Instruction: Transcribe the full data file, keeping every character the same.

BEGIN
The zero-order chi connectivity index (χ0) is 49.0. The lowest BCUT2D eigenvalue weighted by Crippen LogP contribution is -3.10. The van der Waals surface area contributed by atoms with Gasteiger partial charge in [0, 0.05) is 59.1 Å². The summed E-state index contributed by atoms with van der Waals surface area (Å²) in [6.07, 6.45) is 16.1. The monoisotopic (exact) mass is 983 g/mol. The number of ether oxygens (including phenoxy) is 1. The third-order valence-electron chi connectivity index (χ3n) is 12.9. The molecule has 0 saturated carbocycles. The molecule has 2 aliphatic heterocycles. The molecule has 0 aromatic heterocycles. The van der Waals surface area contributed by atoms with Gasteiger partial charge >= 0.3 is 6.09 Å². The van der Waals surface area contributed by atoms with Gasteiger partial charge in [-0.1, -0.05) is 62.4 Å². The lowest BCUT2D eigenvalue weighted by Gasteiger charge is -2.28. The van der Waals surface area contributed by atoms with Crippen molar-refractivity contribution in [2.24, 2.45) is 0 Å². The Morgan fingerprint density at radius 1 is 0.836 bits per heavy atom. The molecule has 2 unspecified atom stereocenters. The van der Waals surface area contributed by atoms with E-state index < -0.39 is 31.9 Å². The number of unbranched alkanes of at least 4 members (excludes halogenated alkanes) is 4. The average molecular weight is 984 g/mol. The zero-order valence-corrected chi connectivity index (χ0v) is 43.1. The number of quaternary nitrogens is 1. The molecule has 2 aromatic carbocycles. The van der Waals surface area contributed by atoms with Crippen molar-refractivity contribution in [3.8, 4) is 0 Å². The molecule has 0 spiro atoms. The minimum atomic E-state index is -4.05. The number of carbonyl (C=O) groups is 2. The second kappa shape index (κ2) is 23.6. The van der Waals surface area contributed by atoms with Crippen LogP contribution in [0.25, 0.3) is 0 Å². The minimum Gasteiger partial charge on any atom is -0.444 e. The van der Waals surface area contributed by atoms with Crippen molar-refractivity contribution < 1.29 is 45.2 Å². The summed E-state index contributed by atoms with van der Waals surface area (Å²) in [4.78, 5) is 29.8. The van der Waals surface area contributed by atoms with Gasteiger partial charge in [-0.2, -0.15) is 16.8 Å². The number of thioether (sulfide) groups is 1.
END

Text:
The zero-order chi connectivity index (χ0) is 49.0. The lowest BCUT2D eigenvalue weighted by Crippen LogP contribution is -3.10. The van der Waals surface area contributed by atoms with Gasteiger partial charge in [0, 0.05) is 59.1 Å². The summed E-state index contributed by atoms with van der Waals surface area (Å²) in [6.07, 6.45) is 16.1. The monoisotopic (exact) mass is 983 g/mol. The number of ether oxygens (including phenoxy) is 1. The third-order valence-electron chi connectivity index (χ3n) is 12.9. The molecule has 0 saturated carbocycles. The molecule has 2 aliphatic heterocycles. The molecule has 0 aromatic heterocycles. The van der Waals surface area contributed by atoms with Gasteiger partial charge >= 0.3 is 6.09 Å². The van der Waals surface area contributed by atoms with Gasteiger partial charge in [-0.1, -0.05) is 62.4 Å². The lowest BCUT2D eigenvalue weighted by Gasteiger charge is -2.28. The van der Waals surface area contributed by atoms with Crippen molar-refractivity contribution in [2.24, 2.45) is 0 Å². The Morgan fingerprint density at radius 1 is 0.836 bits per heavy atom. The molecule has 2 unspecified atom stereocenters. The van der Waals surface area contributed by atoms with E-state index < -0.39 is 31.9 Å². The number of unbranched alkanes of at least 4 members (excludes halogenated alkanes) is 4. The average molecular weight is 984 g/mol. The zero-order valence-corrected chi connectivity index (χ0v) is 43.1. The number of quaternary nitrogens is 1. The molecule has 2 aromatic carbocycles. The van der Waals surface area contributed by atoms with Crippen molar-refractivity contribution in [3.8, 4) is 0 Å². The molecule has 0 spiro atoms. The minimum atomic E-state index is -4.05. The number of carbonyl (C=O) groups is 2. The second kappa shape index (κ2) is 23.6. The van der Waals surface area contributed by atoms with Crippen LogP contribution in [0.25, 0.3) is 0 Å². The minimum Gasteiger partial charge on any atom is -0.444 e. The van der Waals surface area contributed by atoms with Crippen molar-refractivity contribution < 1.29 is 45.2 Å². The summed E-state index contributed by atoms with van der Waals surface area (Å²) in [4.78, 5) is 29.8. The van der Waals surface area contributed by atoms with Gasteiger partial charge in [-0.2, -0.15) is 16.8 Å². The number of thioether (sulfide) groups is 1.